While the airliner performed better than it had expected on the cost side as CASM (excluding fuel) improved at a greater rate than the reduction in TRASM guidance, higher fuel costs offset those improvements causing it to also lower its Q1 pre-tax margin outlook. Specifically, it now sees pre-tax margin of 2-4% compared to its prior expectation of 2.5-4.5%.
With the government shutdown in the rear-view mirror and, investors are mainly concerned about how the ongoing grounding of its MAX aircraft will impact financial results going forward.
To rewind, the FAA grounded all 737 Max jets in the U.S back on March 14 following two fatal crashes of that particular aircraft. On October 29, 2018, a Lion Air flight that took off from Indonesia crashed 12 minutes after take-off. Then, on March 10, 2019, an Ethiopian Airlines flight crashed, marking the second crash for the 737 Max aircraft.
While there isn't a definitive conclusion as to what caused these crashes, the groundings were prompted by similarities between the two found by. There apparently was a fault in a sensor that fed incorrect data into the system, causing the plane to nose-dive downward. The flight paths for both aircraft followed the same type of pattern.
Shares of BA have been hit hard in the aftermath of the crashes, down about 12% since March 10. The near-term outlook took a hit as well as the company just announced that it will cut production of its 737 MAX to 42 planes per month from 52 as it focuses on fixing the software that is believed to be at the root of the problem. Furthermore, it is unclear how long the grounding of the existing aircraft will last. At the earliest, it seems like mid-summer may be the best-case scenario, which would continue to impact AAL and other airliners.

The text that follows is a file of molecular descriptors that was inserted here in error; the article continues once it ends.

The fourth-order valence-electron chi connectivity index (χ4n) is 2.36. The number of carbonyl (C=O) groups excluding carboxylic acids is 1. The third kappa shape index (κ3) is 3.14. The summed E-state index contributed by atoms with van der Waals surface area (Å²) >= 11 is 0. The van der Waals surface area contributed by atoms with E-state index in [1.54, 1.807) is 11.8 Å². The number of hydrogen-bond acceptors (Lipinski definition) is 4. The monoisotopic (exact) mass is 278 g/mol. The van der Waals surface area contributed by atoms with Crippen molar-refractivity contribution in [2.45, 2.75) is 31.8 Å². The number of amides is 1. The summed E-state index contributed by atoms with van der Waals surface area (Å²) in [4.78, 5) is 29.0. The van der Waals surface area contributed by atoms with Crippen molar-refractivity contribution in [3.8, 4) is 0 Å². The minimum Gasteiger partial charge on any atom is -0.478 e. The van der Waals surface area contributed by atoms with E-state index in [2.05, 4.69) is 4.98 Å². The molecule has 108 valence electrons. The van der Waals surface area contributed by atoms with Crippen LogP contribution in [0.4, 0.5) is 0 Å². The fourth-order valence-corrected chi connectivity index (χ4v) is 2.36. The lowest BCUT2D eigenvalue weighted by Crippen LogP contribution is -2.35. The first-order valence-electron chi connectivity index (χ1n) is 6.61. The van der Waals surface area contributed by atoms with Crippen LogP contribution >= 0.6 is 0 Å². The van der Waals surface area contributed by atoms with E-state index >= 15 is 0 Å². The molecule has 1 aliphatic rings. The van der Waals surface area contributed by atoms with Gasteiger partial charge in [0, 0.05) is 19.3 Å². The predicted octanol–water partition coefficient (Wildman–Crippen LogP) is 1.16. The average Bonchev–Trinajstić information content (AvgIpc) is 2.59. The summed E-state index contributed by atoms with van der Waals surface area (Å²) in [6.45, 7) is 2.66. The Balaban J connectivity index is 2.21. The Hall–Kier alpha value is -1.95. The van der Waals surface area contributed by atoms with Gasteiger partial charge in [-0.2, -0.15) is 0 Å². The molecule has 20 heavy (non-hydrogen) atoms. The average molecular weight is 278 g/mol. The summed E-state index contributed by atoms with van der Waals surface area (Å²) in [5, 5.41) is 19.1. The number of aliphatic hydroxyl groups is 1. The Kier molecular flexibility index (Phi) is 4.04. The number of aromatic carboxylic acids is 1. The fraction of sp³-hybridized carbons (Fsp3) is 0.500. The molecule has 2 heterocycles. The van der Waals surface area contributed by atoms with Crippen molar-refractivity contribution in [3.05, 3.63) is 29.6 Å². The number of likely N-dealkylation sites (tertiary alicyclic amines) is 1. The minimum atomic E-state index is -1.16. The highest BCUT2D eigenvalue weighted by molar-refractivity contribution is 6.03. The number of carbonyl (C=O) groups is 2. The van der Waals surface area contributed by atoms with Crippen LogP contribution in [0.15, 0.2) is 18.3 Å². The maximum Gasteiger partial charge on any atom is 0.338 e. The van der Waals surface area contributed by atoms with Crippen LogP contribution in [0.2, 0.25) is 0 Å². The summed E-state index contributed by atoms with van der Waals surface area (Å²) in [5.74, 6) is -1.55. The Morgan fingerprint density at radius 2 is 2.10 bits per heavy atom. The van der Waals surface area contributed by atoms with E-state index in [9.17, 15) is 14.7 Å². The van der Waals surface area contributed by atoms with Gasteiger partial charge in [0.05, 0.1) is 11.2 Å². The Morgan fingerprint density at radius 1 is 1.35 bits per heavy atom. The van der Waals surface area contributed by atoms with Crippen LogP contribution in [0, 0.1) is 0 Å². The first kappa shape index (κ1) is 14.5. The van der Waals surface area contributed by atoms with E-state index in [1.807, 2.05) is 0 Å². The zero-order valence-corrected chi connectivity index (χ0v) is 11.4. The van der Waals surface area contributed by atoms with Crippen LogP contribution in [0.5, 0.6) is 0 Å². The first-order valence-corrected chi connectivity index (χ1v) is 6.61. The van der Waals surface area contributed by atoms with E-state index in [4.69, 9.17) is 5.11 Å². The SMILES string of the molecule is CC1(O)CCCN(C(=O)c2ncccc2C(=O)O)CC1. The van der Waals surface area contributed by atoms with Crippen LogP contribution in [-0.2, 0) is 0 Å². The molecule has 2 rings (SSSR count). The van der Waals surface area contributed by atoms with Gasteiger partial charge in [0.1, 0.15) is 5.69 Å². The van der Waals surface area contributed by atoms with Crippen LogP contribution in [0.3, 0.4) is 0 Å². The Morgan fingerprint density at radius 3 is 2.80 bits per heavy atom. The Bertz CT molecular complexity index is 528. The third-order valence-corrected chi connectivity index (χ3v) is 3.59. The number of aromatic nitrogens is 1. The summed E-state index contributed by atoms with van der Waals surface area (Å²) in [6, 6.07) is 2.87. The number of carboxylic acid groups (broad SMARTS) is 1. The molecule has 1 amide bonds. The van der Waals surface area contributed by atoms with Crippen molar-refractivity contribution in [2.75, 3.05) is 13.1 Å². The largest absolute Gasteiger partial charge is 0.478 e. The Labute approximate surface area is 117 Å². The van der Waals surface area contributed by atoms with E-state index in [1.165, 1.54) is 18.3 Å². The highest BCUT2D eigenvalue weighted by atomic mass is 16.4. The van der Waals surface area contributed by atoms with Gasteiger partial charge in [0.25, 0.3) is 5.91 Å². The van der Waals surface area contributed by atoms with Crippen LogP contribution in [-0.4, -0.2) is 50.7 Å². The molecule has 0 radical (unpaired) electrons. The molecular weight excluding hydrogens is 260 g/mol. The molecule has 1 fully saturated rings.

In terms of exposure to this particular aircraft, only about 90 daily flights of its ~6,700 total are serviced by the jet. That amounts to less than 2%. Competitor, United Continental (UAL 83.87, -0.71, -0.84%), which reaffirmed its FY19 and FY20 EPS guidance on March 5, just prior to the crash, has even less exposure as it has only 9 Max 9 jets in its fleet.
Delta Airlines (DAL 57.17, -0.54, -0.94%) has zero exposure, so, it isn't experiencing any of these issues. In fact, it seems DAL has benefited as flight cancellations have caused passengers to change airlines. On April 2, DAL raised its Q1 EPS guidance to $0.85-$0.95 from $0.70-$0.90, despite fuel prices coming in 3% higher that it expected. It actually experienced a record month in March with capacity up 5% versus its 4% guidance. As these Max 737 issues linger and disrupt flights, DAL should be poised to continue to benefit, which is reflected in its stock performance, launching higher by 17% since March 26.
On the flip side, Southwest Airlines' (LUV 51.63, -0.31, -0.59%) exposure is more material as the Max line accounts for around 6% of total hours flown. Therefore, it's not surprising that its stock is getting hit on AAL's news this morning, down about 1%.